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  5. "Dych chi'n hoffi gwrando ar …

"Dych chi'n hoffi gwrando ar gerddoriaeth?"

Translation:Do you like listening to music?

April 4, 2016



That's it, that's my new favourite word in Welsh now! It sounds so beautiful!

It's okay to pronounce, just do it really slow, and make sure you perform a small but firm set of rolled Rs and both forms of the dental fractives.


And the word literally means "poetage". What's not to love.


Why is this "gerddoriaeth", but sometimes it is "cerddoriaeth"?


The preposition "ar" causes soft mutation in the following word, and so the C turns into its voiced equivalent G.


Thank you. So it would be "gwrando ar gerddoriaeth" (listening to music) and "gwrando ar y cerddoriaeth" (listening to the music)?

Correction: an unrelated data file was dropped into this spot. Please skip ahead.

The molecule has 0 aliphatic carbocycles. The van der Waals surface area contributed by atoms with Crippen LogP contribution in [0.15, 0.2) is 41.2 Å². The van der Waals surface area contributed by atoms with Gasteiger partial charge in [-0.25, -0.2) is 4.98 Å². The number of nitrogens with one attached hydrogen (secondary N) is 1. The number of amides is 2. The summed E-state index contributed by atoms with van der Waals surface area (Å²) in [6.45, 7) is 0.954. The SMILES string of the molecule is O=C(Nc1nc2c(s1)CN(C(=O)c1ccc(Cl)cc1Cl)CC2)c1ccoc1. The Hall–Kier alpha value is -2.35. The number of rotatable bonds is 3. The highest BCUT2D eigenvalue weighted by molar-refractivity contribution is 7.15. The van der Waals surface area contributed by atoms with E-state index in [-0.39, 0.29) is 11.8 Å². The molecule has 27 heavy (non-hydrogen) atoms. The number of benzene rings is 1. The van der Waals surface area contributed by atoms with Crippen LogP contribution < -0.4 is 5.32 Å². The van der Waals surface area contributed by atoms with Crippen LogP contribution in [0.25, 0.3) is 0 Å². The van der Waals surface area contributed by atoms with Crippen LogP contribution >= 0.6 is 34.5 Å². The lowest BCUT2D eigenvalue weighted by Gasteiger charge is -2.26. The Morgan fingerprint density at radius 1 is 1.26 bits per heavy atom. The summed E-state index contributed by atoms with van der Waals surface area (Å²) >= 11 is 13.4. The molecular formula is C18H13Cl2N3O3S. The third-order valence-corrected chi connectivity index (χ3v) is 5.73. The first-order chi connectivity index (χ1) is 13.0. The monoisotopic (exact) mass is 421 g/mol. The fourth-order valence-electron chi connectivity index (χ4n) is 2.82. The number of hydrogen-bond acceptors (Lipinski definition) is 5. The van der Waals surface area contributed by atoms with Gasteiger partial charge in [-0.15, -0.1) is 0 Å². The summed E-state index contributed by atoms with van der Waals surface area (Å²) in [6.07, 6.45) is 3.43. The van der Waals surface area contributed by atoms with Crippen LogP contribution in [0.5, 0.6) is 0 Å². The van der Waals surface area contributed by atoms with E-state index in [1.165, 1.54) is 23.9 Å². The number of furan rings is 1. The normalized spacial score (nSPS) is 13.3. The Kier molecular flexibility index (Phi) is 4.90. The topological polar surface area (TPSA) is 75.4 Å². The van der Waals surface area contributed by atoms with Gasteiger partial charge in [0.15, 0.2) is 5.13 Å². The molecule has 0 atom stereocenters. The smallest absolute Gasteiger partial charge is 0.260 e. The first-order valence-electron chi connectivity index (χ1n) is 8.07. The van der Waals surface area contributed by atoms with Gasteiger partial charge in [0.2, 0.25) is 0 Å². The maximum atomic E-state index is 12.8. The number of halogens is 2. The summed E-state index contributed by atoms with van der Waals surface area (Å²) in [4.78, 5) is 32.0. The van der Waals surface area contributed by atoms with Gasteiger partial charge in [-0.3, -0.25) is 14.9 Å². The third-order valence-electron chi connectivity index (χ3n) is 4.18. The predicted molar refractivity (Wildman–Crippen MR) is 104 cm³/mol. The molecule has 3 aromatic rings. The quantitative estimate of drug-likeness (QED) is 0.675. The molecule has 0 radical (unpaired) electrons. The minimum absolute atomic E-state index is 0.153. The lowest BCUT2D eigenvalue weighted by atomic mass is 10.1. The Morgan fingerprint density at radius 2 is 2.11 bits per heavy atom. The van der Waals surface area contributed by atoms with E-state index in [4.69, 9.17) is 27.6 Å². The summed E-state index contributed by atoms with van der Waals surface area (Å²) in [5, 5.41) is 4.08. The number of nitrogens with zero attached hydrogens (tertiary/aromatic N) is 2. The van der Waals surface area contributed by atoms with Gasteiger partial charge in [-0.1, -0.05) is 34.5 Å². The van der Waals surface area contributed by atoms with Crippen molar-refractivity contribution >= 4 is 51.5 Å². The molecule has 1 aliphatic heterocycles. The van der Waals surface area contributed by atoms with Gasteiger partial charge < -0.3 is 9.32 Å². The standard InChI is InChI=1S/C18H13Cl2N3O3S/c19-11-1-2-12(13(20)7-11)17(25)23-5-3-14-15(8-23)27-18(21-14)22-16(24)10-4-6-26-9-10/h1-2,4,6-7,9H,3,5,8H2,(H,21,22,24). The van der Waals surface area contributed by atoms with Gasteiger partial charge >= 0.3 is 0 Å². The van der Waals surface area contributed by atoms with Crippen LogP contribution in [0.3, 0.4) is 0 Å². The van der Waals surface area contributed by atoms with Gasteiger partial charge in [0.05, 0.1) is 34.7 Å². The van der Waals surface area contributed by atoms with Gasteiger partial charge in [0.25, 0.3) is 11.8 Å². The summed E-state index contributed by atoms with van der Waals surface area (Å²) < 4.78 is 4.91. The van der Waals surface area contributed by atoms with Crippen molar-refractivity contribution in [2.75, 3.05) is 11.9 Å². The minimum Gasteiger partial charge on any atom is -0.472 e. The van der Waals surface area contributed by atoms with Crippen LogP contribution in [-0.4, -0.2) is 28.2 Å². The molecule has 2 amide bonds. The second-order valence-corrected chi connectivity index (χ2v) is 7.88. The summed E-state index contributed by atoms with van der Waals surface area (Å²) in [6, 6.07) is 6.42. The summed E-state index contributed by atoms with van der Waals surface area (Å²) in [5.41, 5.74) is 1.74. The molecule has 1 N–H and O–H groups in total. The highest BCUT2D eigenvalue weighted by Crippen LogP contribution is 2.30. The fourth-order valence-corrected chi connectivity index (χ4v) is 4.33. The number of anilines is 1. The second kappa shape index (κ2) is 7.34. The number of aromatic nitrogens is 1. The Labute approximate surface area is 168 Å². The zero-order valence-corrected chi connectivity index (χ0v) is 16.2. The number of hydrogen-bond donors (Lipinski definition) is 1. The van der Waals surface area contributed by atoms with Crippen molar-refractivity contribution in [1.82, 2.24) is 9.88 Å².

Not quite -- the noun cerddoriaeth is feminine and so it receives soft mutation after the definite article y, yr, 'r as well. (And would receive soft mutation after the indefinite un as well, if it made sense to speak of "a music".)

So it would be gwrando ar y gerddoriaeth.


Why is the 'w' in gwrando silent?


A dental fricative is when you make a sound with your tongue against your teeth (such as "th") - if I remember my linguistic lectures properly - a long time ago.


Dw i'n mwynhau chwarae gerddoriaeth / chwarae caneuon / chwarae piano / dysgu gerddoriaeth newydd...Am I on the right track? Can you suggest other useful expressions? (I don't care so much right now about the mutations, thanks, just want to get the basics of structures with music.)

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